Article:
Urbanization News Roundup March 18

After a week of catastrophic events in Japan and continuing unrest in the Libya it is very difficult to focus only on news related to cities.  However, there has been many interesting reports this past week that will interest urbanist.  We urge you though to look at this list of ways to help Japan.

Making Room for a Planet of Cities

This weeks featured story is a report by the Lincoln Land Institute, led by NYU Wagner adjunct professor Shlomo “Solly” Angel.  The report is “a comprehensive and original analysis of the quantitative dimensions of past, present, and future global urban land cover, culminating in a proposed new paradigm for preparing for explosive growth in cities the world over.”  Gregory K. Ingram, president and chief executive officer of the Lincoln Institute of Land Policy, wrote a feature article on the report for Planetizen:

Our most recent Policy Focus Report… suggests that key components of such planning in developing countries include generous metropolitan limits, an arterial grid of streets spaced one kilometer apart that can support transit, and selective protection of open space. The goals of densification, infill, and containment may be generally appropriate for U.S. cities, but not for cities in the developing world where average urban population densities are over four times higher than in the U.S.

Purchase the whole report here.

A group of architects have started an initiative, Vision 2050, to create three different models for the planning of Delhi. “….architects, mostly from the School of Planning and Architecture (SPA) in New Delhi, have started an initiative called Vision 2050 through which they intend to create three different models of Delhi. This project is a non-governmental effort and is carried out in collaboration with a company from the Netherlands, called Dutch Design Fashion Architecture, and the country’s embassy in India. What makes the initiative unique is that for the first time these models will be based on people’s aspirations and on what they think Delhi should be like in 2050. Most Indian cities are planned by a closed group of experts, and generally, the design is thrust upon the city without any consultations with its people.”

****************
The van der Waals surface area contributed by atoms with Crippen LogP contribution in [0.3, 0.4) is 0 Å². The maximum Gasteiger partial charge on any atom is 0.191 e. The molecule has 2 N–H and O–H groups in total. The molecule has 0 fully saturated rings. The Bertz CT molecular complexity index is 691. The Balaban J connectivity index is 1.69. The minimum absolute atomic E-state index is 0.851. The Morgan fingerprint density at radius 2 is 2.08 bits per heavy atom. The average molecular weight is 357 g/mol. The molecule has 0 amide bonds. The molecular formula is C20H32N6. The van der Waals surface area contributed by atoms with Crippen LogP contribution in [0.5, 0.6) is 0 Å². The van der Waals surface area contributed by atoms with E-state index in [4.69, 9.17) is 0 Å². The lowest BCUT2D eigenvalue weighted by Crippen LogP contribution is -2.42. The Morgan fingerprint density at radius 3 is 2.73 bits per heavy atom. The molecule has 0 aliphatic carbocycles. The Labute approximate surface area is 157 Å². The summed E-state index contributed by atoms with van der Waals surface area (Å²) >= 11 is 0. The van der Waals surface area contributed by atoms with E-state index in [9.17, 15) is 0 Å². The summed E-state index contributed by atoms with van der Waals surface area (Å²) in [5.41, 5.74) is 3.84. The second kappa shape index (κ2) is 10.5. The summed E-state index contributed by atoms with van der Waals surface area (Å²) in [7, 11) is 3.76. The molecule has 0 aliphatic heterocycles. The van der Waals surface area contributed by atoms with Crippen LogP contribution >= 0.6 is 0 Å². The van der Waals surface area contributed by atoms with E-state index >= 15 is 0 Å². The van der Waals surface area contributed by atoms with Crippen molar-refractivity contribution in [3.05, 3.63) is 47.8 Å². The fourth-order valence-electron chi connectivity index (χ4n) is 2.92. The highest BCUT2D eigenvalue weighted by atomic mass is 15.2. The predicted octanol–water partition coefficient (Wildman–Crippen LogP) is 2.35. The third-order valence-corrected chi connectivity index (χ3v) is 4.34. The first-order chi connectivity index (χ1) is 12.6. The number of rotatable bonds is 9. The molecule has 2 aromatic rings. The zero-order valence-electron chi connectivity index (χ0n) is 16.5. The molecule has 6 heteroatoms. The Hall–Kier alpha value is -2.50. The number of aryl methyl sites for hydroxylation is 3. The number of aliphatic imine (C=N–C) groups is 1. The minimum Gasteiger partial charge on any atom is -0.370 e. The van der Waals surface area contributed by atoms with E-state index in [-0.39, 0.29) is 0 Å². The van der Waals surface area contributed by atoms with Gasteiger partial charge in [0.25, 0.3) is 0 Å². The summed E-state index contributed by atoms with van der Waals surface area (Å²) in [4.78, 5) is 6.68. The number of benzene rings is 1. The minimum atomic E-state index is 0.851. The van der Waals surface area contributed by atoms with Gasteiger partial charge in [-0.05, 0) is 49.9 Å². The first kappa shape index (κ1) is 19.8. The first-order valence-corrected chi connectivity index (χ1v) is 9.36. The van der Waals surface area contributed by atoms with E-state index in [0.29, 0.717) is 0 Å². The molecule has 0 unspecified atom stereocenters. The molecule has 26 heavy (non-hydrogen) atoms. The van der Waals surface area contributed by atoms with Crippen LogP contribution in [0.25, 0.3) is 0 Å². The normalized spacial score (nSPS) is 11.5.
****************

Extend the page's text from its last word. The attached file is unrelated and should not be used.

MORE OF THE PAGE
Maharashtra renews efforts on low-costs housing reservation “The Maharashtra government plans to make it mandatory for real estate developers to reserve more than one-third of the constructed area in new projects for low and middle-income families, in an effort to provide cheaper homes in cities such as Mumbai, where property prices are the highest in the country… The 35% reservation is the second such effort after a court rejected a previous order last month.”


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